(on a side note – if anybody finds an odd shaped piece of metal and a bolt near the 4500 block of Cainsville Rd, I may know what it is. I think we heard it hit the pavement there, not knowing what it was until a few days later.)

Needless to say, since it’s almost unheard of, the only repair would be to  replace the lower control arm.  Replacing the control arm for is a lot of trouble and major expense considering there was nothing else wrong with it, so once I figured out it was missing I went home on the back roads and found a piece of scrap metal with a hole in just the right place:

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Just for reference – here’s  what it looked like when I found the damage:

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Here’s the new piece of metal cut to size:

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Welded on and then with a new bolt:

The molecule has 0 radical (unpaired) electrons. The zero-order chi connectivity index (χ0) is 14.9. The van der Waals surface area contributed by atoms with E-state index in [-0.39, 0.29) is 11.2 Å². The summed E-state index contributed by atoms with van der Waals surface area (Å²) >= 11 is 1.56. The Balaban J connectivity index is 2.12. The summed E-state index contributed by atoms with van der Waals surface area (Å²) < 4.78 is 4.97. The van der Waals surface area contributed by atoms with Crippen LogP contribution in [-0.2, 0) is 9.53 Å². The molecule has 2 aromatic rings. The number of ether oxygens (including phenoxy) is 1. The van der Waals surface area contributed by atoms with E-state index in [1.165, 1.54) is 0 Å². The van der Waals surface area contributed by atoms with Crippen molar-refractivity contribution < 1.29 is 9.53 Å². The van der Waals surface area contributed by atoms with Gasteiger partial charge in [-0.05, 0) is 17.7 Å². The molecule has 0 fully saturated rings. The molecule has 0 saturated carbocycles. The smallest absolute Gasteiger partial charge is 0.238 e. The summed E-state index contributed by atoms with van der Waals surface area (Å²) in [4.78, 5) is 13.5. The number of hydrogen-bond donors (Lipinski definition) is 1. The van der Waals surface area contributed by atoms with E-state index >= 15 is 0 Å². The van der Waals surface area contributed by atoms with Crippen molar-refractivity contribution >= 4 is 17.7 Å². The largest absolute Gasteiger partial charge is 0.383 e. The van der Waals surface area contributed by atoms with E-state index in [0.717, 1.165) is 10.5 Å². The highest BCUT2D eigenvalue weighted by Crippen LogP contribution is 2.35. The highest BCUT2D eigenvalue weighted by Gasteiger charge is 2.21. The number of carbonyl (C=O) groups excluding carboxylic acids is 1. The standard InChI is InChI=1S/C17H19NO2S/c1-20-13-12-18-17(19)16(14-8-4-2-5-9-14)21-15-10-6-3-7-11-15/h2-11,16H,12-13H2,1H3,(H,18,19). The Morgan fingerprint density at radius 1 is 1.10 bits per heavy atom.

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Using two nuts lessens the chances of one working its way off.   While that should never happen to begin with, it must have done just that at some point.

Using two nuts lessens the chances of one working its way off. While that should never happen to begin with, it must have done just that at some point.

This should last for the life of the vehicle, just as the first one should have.  If for some reason it breaks in the future (which I’m not expecting, since it’s already been driven quite a bit after the repair) then I won’t be out anything but an hours time.